Fascinating Study Uncovers How Blind Cavefish Finds Ways in the Dark

New research examined how blind cavefish amazingly move and find their way in the dark after examining collected samples from 26 species of these fish.

The study was published in Proceedings of the Royal Society and is available on the Phys.org website.

The study consists of researchers from China, the UK and the US

Cave fish are known to be small and live in underground streams or ponds.

According to Britannica, cave fish have small and functionless eyes. The fish organs are said to be touch sensitive, which helps them sense and travel to darker areas in oceans that they cannot see.

The report also showed that the small cave fish could grow to around 10 cm. In the United States, cavefish can be found in dark limestone caves and freshwater.

Cavefish may have adapted to the dark, which helped them evolve, mutate, and thrive. In other studies, the researchers also looked at cave fish to investigate human blindness.

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In addition, the research explained how cave fish successfully adapted to the vibration frequency to find their food sources.

Find your way in the dark

cave fish

(Photo by Michael M. Santiago/Getty Images)

According to the article, the researchers revealed how blind cave fish would move in the dark. They collected samples from 26 species of blind cavefish and studied the anatomy of neuromasts.

The fish can be found in streams, ponds and bodies of water around the world, however it is important to note that eye loss is common.

The results said fish that were blind or lost their eyes showed more advanced neuromasts, with fish being found to have neuromasts on the side of the head.

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Neuromasts, made up of hair cells, are important in tracking and detecting water movement for aquatic animals.

In addition, the researchers tested the cavefish in a well-lit aquarium to better observe their results. Amazingly, they observed that said fish moved their ways slightly using the side of their head with more advanced neuromast.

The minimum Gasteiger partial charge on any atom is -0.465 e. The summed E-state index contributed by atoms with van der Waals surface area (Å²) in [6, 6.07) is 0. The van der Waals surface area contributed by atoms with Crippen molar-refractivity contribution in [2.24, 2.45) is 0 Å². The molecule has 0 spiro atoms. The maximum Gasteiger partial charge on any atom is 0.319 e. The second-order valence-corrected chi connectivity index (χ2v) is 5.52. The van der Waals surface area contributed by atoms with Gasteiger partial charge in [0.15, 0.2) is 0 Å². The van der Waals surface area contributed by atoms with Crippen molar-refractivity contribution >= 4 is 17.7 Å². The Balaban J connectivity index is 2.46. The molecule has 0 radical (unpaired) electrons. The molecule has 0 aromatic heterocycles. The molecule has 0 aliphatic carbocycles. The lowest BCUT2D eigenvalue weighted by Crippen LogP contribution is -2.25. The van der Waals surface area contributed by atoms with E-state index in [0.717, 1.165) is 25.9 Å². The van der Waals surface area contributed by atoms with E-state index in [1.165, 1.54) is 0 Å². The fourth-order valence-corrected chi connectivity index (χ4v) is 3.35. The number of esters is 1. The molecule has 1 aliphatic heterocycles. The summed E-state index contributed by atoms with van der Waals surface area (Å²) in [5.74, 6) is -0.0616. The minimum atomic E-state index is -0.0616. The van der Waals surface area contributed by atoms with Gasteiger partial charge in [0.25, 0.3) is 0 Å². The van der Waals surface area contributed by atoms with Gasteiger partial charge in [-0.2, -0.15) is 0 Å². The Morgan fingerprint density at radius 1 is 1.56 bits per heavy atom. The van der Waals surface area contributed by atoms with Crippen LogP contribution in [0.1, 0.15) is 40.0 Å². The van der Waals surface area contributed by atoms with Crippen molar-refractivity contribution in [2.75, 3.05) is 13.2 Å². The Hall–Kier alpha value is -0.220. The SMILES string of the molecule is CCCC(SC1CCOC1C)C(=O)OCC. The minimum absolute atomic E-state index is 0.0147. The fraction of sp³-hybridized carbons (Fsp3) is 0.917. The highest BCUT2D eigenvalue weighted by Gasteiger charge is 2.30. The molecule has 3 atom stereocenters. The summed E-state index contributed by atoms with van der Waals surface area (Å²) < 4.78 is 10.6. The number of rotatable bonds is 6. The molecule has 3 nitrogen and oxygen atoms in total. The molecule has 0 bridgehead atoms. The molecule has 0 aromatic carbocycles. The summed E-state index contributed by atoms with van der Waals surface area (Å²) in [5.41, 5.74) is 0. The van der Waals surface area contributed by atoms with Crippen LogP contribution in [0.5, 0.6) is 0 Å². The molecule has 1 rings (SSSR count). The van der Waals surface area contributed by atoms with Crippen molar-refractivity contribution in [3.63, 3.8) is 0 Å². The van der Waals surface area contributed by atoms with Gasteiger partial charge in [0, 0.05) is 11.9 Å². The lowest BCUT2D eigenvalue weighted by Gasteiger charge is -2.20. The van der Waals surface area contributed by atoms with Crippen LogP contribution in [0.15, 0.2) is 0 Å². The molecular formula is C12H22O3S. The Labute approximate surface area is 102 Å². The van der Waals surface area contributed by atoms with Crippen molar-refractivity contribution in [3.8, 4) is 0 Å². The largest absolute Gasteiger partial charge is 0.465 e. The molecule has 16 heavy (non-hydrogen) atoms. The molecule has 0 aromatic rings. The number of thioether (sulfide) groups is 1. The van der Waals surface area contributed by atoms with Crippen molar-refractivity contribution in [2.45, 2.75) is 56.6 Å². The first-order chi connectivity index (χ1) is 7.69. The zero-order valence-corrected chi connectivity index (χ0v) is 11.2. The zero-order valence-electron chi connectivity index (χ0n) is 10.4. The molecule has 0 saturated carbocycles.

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Inside the tank, the fish kept a close distance.

The researchers said the fish used their sense organs to find their way, just as humans use their hands to feel their surroundings.

In 2010, researchers examined how explorers adapt to darkness, revealing behavioral and potential genetic changes that help cavefish survive underground in extreme environments.

The study was published in Current Biology.

According to the study, in extreme conditions, cave fish evolved their behavioral and genetic traits to survive in the water (by finding food) despite having lost their eyesight or vision.

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Researchers found that the need to thrive in the environment resulted from natural selection.

Big cave fish

According to National Geographic, scientists discovered a large cave fish in an underground chamber in India.

The size amazed scientists, as the cavefish was almost a foot and a half long and was said to be 10 times larger than any known species of cavefish.

The scientists said the fish may have fed on vegetation washed by underground rain, raising questions about how the fish reached a larger-than-usual size.

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